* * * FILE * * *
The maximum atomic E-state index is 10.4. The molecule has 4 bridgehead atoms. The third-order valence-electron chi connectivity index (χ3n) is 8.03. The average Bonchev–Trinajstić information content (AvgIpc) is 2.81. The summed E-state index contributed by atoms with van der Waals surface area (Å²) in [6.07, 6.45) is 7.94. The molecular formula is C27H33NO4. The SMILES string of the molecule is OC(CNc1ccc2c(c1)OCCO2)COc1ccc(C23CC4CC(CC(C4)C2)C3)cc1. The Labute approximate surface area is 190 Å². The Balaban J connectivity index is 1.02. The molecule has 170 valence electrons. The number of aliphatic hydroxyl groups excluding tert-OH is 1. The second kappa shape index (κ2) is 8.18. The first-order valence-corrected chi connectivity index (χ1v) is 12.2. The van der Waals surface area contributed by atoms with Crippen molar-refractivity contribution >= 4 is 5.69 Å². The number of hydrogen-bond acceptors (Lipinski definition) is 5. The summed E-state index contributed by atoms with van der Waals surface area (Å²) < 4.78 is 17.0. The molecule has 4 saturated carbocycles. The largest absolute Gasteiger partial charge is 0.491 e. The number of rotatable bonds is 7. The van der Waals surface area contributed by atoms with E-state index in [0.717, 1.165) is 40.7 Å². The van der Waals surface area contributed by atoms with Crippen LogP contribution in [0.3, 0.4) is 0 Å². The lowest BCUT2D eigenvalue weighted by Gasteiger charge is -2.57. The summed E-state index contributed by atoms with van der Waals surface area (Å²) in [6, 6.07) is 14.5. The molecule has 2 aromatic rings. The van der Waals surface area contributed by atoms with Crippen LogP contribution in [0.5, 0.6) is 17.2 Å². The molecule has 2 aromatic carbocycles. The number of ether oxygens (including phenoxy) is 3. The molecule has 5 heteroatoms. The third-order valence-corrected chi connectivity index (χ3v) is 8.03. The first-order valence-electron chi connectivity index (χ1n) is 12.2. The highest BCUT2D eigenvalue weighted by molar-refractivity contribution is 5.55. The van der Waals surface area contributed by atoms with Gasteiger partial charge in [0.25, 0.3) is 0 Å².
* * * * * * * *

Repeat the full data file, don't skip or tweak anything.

The maximum atomic E-state index is 10.4. The molecule has 4 bridgehead atoms. The third-order valence-electron chi connectivity index (χ3n) is 8.03. The average Bonchev–Trinajstić information content (AvgIpc) is 2.81. The summed E-state index contributed by atoms with van der Waals surface area (Å²) in [6.07, 6.45) is 7.94. The molecular formula is C27H33NO4. The SMILES string of the molecule is OC(CNc1ccc2c(c1)OCCO2)COc1ccc(C23CC4CC(CC(C4)C2)C3)cc1. The Labute approximate surface area is 190 Å². The Balaban J connectivity index is 1.02. The molecule has 170 valence electrons. The number of aliphatic hydroxyl groups excluding tert-OH is 1. The second kappa shape index (κ2) is 8.18. The first-order valence-corrected chi connectivity index (χ1v) is 12.2. The van der Waals surface area contributed by atoms with Crippen molar-refractivity contribution >= 4 is 5.69 Å². The number of hydrogen-bond acceptors (Lipinski definition) is 5. The summed E-state index contributed by atoms with van der Waals surface area (Å²) < 4.78 is 17.0. The molecule has 4 saturated carbocycles. The largest absolute Gasteiger partial charge is 0.491 e. The number of rotatable bonds is 7. The van der Waals surface area contributed by atoms with E-state index in [0.717, 1.165) is 40.7 Å². The van der Waals surface area contributed by atoms with Crippen LogP contribution in [0.3, 0.4) is 0 Å². The lowest BCUT2D eigenvalue weighted by Gasteiger charge is -2.57. The summed E-state index contributed by atoms with van der Waals surface area (Å²) in [6, 6.07) is 14.5. The molecule has 2 aromatic rings. The van der Waals surface area contributed by atoms with Crippen LogP contribution in [0.5, 0.6) is 17.2 Å². The molecule has 2 aromatic carbocycles. The number of ether oxygens (including phenoxy) is 3. The molecule has 5 heteroatoms. The third-order valence-corrected chi connectivity index (χ3v) is 8.03. The first-order valence-electron chi connectivity index (χ1n) is 12.2. The highest BCUT2D eigenvalue weighted by molar-refractivity contribution is 5.55. The van der Waals surface area contributed by atoms with Gasteiger partial charge in [0.25, 0.3) is 0 Å².